Numbers begin to add up for global Indian talent flows
A massive 93 per cent jump of Indian students choosing UK universities in 2019 compared to the previous year indicates that Britain’s unfriendly image may be on the mend, giving other education destinations fair competition.
- Indians have emerged as the fastest-growing nationality for student visa applications to the UK, encouraged by the post-study work visa.
- Indian professionals have also held onto their global lead in the Tier 2 skilled visa category for the UK, with over 57,000 visas granted to Indian workers last year.
- The UK also continued to be a popular destination for Indian holidaymakers, with an 8 per cent increase compared to the previous year.
Indian students are a coveted international resource by the world’s leading educational destinations, including the US, UK, Europe, Australia and New Zealand. But for some years now, the UK had taken a bit of a hit as a result of what was seen as its unwelcoming environment for students by withdrawing a post-study work offer, in direct contrast to many of the other destinations.
A report by the UK’s All Party Parliamentary Group (APPG) for International Students had found that the withdrawal of that visa offer in 2012 was attributed with a decline in international student recruitment from key markets like India and between 2010-11 and 2016-17, the number of higher education Indian students choosing the UK more than halved.
The Indian government also took a tough stance at what they viewed as an unfriendly attitude to skill development and it was a palpable source of strain on UK-India ties for some time.
However, that strain seems to be somewhat on the mend as Indians have now emerged as the fastest growing nationality for student visa applications to the UK.
In its latest analysis, the UK’s Office for National Statistics (ONS) found that over 37,500 Indian students received a Tier 4 (Study) visa in 2019, which marks a 93 per cent increase from the previous year and the largest number of visas issued in the Tier 4 category to Indians over the last eight years.
Jan Thompson, Acting High Commissioner to India, said: “This phenomenal increase in student visa numbers is testament both to the UK’s world leading education system and to the exceptional talents of Indian students.
“We couldn’t be prouder that the best and brightest continue to pick the UK, making the living bridge between our countries stronger each day.”
The transformed landscape for internationally mobile Indian students has emerged even before the introduction of a new Graduate Visa route, which kicked off in February 2020 for the 2020-21 intake of students, and is likely to have a further impact on this upward trend from India, with its two-year post-study work option.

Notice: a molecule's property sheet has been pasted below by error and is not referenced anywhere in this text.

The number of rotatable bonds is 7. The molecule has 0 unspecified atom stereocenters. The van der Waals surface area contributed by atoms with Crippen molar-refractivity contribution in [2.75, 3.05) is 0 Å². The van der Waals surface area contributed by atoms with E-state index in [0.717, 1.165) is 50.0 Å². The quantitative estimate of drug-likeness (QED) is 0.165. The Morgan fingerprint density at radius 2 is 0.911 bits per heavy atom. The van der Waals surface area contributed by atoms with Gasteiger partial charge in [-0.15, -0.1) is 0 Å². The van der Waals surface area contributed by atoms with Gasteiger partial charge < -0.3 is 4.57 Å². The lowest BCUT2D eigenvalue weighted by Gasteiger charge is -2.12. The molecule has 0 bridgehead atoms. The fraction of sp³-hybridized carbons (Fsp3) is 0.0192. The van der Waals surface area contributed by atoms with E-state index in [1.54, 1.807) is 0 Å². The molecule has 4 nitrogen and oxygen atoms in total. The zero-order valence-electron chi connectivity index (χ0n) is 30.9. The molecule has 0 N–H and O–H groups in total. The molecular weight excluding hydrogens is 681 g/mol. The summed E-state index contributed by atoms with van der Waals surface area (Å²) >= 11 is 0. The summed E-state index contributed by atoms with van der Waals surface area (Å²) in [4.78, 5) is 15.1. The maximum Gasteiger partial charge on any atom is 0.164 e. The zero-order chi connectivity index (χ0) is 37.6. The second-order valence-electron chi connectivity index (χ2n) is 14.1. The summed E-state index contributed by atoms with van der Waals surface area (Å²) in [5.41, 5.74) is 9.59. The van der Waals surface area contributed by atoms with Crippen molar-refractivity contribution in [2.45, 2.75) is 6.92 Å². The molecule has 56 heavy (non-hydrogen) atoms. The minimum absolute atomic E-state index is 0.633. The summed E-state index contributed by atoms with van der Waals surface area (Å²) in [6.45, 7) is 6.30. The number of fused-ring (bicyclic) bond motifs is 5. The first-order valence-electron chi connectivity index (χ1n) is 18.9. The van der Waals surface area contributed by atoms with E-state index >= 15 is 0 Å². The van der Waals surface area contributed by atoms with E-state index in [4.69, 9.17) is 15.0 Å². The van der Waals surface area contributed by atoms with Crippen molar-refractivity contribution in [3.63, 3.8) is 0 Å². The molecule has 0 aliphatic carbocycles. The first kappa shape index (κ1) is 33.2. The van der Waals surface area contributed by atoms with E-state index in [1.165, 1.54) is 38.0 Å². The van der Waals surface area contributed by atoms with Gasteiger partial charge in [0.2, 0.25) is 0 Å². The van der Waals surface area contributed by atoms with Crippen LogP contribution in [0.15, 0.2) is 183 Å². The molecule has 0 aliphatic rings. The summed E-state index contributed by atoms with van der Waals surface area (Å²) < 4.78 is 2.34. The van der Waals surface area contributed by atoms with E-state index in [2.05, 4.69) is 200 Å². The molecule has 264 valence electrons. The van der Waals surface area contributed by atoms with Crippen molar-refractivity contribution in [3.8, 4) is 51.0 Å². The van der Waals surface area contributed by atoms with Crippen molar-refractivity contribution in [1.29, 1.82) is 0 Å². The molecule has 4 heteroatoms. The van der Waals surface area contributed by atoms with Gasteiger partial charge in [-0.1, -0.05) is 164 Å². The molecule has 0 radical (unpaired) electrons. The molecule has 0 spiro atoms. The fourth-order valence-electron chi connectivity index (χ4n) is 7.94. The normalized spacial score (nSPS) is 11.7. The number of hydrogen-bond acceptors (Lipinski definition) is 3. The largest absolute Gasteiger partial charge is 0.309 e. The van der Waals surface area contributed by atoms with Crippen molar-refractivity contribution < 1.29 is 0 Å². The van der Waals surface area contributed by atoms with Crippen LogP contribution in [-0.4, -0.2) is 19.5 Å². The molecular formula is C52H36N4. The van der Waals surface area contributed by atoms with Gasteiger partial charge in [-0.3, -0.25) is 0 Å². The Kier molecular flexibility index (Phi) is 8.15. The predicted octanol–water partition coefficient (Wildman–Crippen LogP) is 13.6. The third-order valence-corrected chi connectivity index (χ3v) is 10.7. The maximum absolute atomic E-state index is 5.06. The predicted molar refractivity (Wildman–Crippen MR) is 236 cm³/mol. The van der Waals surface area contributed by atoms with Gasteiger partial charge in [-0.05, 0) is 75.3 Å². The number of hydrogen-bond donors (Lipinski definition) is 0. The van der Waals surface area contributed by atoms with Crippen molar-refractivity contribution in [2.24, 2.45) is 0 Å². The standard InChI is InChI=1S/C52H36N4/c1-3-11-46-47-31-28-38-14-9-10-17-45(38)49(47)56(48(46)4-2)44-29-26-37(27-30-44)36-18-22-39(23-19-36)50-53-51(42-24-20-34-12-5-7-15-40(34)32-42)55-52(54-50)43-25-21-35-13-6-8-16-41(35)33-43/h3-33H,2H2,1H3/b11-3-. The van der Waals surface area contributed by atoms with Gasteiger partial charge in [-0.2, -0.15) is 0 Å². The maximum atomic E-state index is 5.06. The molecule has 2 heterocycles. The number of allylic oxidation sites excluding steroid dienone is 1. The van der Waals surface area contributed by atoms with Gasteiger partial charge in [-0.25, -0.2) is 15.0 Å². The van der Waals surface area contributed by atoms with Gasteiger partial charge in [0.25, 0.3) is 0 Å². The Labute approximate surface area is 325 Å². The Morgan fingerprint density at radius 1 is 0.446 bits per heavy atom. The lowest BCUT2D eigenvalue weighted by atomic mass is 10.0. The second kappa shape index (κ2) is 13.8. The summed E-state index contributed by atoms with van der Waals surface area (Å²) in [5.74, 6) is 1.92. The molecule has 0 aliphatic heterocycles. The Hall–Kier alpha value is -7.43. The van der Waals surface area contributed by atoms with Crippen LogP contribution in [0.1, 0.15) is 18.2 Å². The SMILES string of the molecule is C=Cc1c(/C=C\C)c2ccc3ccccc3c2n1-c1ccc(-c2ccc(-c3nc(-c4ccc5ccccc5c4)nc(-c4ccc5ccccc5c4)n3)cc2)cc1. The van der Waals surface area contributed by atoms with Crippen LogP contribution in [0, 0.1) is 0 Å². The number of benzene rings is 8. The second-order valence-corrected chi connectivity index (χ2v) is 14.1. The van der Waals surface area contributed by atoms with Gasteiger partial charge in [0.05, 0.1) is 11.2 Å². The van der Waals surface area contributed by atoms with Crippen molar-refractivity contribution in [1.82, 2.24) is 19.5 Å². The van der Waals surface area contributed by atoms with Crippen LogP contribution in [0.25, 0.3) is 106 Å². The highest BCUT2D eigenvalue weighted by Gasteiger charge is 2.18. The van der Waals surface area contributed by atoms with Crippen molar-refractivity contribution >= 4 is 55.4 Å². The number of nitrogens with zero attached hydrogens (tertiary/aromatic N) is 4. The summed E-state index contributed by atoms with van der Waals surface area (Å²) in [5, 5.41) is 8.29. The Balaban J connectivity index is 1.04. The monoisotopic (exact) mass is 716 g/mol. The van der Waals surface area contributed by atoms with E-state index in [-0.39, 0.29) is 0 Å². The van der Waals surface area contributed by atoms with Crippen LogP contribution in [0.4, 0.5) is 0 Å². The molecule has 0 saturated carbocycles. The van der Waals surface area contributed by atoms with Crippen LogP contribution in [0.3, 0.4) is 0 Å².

Barbara Wickham, Director India, British Council, noted: “It is exciting to see so many Indian students trusting the UK as the destination for their education and furthering their careers.
“This bodes very well for both countries’ continued focus on realising their knowledge ambitions in a fast-changing world.”
And, it is not just Indian students who are on the rise but also Indian professionals who held on to their global lead in the Tier 2 skilled visa category for the UK, with over 57,000 visas granted to Indian workers last year – accounting for over 50 per cent of all such visas.
The UK also continued to be a popular destination for Indian holidaymakers, with more than 515,000 Indian nationals being granted visit or tourist visas last year – an 8 per cent increase compared to the previous year. The overall statistics show that in 2019, 95 per cent of Indian nationals who applied for a UK visa were successful, an increase of 5 per cent over 2018.
The latest ONS figures reveal a broader post-Brexit trend of a rising tide from outside the European Union (EU), set for a further hike once the UK government’s new points-based system kicks in from 1 January 2021.
Britain’s exit from the EU will end the current free movement of people from within the economic bloc at the end of the Brexit transition period on 31 December this year, bringing EU and non-EU migrants under one system.
“We are ending free movement and will introduce an Immigration Bill to bring in a firm and fair points-based system that will attract the high-skilled workers we need to contribute to our economy, our communities and our public services. We intend to create a high wage, high-skill, high productivity economy,” the UK Home Office has declared.
And, it is clear that what the UK classifies as its world-class export of world-leading universities will be at the heart of future discussions on trade agreements, India being among the countries on that post-Brexit target list.
“Although 82 per cent of our Indian graduates are satisfied with their careers wherever they are working, we know that they value the opportunity to spend some time in the UK working after their degree. This visa will make it significantly easier for them to do that,” says Vivienne Stern, Director, Universities UK International, in reference to the new Graduate Route that will allow overseas students to work, or crucially look for work, in any career or position of their choice, for two years after completing their studies.
“The UK ranks first for international student satisfaction overall, compared to other major study destinations, but having a more attractive post-study work offer will open the UK up to even more international students. It will also allow employers in all parts of the UK to benefit from access to talented graduates from around the world,” she said.